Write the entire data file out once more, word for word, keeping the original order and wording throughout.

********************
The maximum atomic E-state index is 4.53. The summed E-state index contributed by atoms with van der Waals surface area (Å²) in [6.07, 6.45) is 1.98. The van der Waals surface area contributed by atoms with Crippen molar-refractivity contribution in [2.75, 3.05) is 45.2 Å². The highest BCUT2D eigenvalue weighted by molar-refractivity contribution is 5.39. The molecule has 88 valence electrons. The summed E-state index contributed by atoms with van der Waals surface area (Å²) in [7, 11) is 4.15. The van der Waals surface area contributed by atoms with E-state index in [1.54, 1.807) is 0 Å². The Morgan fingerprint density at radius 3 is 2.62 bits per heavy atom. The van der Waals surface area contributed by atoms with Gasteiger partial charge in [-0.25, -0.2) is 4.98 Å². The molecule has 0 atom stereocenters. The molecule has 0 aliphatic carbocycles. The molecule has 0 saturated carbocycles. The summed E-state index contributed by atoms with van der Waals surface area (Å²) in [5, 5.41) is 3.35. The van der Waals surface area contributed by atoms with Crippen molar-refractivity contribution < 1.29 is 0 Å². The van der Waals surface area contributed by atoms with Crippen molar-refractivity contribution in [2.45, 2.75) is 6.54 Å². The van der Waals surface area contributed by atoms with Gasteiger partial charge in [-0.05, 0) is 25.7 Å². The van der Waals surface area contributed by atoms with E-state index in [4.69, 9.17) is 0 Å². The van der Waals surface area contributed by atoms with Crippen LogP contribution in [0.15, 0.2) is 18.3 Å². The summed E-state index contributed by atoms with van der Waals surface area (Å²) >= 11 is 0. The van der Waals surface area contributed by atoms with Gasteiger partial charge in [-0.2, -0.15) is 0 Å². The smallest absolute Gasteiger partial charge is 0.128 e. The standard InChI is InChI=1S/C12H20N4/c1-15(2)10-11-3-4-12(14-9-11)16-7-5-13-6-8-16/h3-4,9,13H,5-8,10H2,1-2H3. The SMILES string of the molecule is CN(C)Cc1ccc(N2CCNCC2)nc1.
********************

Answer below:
The maximum atomic E-state index is 4.53. The summed E-state index contributed by atoms with van der Waals surface area (Å²) in [6.07, 6.45) is 1.98. The van der Waals surface area contributed by atoms with Crippen molar-refractivity contribution in [2.75, 3.05) is 45.2 Å². The highest BCUT2D eigenvalue weighted by molar-refractivity contribution is 5.39. The molecule has 88 valence electrons. The summed E-state index contributed by atoms with van der Waals surface area (Å²) in [7, 11) is 4.15. The van der Waals surface area contributed by atoms with E-state index in [1.54, 1.807) is 0 Å². The Morgan fingerprint density at radius 3 is 2.62 bits per heavy atom. The van der Waals surface area contributed by atoms with Gasteiger partial charge in [-0.25, -0.2) is 4.98 Å². The molecule has 0 atom stereocenters. The molecule has 0 aliphatic carbocycles. The molecule has 0 saturated carbocycles. The summed E-state index contributed by atoms with van der Waals surface area (Å²) in [5, 5.41) is 3.35. The van der Waals surface area contributed by atoms with Crippen molar-refractivity contribution < 1.29 is 0 Å². The van der Waals surface area contributed by atoms with Crippen molar-refractivity contribution in [2.45, 2.75) is 6.54 Å². The van der Waals surface area contributed by atoms with Gasteiger partial charge in [-0.05, 0) is 25.7 Å². The van der Waals surface area contributed by atoms with E-state index in [4.69, 9.17) is 0 Å². The van der Waals surface area contributed by atoms with Crippen LogP contribution in [0.15, 0.2) is 18.3 Å². The summed E-state index contributed by atoms with van der Waals surface area (Å²) >= 11 is 0. The van der Waals surface area contributed by atoms with Gasteiger partial charge in [-0.2, -0.15) is 0 Å². The smallest absolute Gasteiger partial charge is 0.128 e. The standard InChI is InChI=1S/C12H20N4/c1-15(2)10-11-3-4-12(14-9-11)16-7-5-13-6-8-16/h3-4,9,13H,5-8,10H2,1-2H3. The SMILES string of the molecule is CN(C)Cc1ccc(N2CCNCC2)nc1.